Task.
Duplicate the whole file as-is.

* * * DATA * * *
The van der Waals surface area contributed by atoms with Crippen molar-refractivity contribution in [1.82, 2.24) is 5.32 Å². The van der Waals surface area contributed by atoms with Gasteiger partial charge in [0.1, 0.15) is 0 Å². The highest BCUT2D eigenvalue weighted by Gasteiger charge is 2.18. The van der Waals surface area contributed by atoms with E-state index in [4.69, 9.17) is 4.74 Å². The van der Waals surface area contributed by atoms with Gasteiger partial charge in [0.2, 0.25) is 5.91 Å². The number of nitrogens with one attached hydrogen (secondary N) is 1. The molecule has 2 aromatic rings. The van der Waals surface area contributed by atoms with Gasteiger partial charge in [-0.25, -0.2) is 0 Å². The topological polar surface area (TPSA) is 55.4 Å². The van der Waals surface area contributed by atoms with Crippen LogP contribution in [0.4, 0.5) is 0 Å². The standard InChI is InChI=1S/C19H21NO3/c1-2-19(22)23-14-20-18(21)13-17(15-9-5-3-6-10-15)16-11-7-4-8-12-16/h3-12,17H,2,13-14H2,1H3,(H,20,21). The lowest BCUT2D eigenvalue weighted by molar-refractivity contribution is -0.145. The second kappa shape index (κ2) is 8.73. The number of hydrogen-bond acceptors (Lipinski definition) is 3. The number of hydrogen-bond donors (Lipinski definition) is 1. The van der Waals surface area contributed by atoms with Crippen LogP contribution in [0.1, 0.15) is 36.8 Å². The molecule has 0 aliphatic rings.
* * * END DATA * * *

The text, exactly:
The van der Waals surface area contributed by atoms with Crippen molar-refractivity contribution in [1.82, 2.24) is 5.32 Å². The van der Waals surface area contributed by atoms with Gasteiger partial charge in [0.1, 0.15) is 0 Å². The highest BCUT2D eigenvalue weighted by Gasteiger charge is 2.18. The van der Waals surface area contributed by atoms with E-state index in [4.69, 9.17) is 4.74 Å². The van der Waals surface area contributed by atoms with Gasteiger partial charge in [0.2, 0.25) is 5.91 Å². The number of nitrogens with one attached hydrogen (secondary N) is 1. The molecule has 2 aromatic rings. The van der Waals surface area contributed by atoms with Gasteiger partial charge in [-0.25, -0.2) is 0 Å². The topological polar surface area (TPSA) is 55.4 Å². The van der Waals surface area contributed by atoms with Crippen LogP contribution in [0.4, 0.5) is 0 Å². The standard InChI is InChI=1S/C19H21NO3/c1-2-19(22)23-14-20-18(21)13-17(15-9-5-3-6-10-15)16-11-7-4-8-12-16/h3-12,17H,2,13-14H2,1H3,(H,20,21). The lowest BCUT2D eigenvalue weighted by molar-refractivity contribution is -0.145. The second kappa shape index (κ2) is 8.73. The number of hydrogen-bond acceptors (Lipinski definition) is 3. The number of hydrogen-bond donors (Lipinski definition) is 1. The van der Waals surface area contributed by atoms with Crippen LogP contribution in [0.1, 0.15) is 36.8 Å². The molecule has 0 aliphatic rings.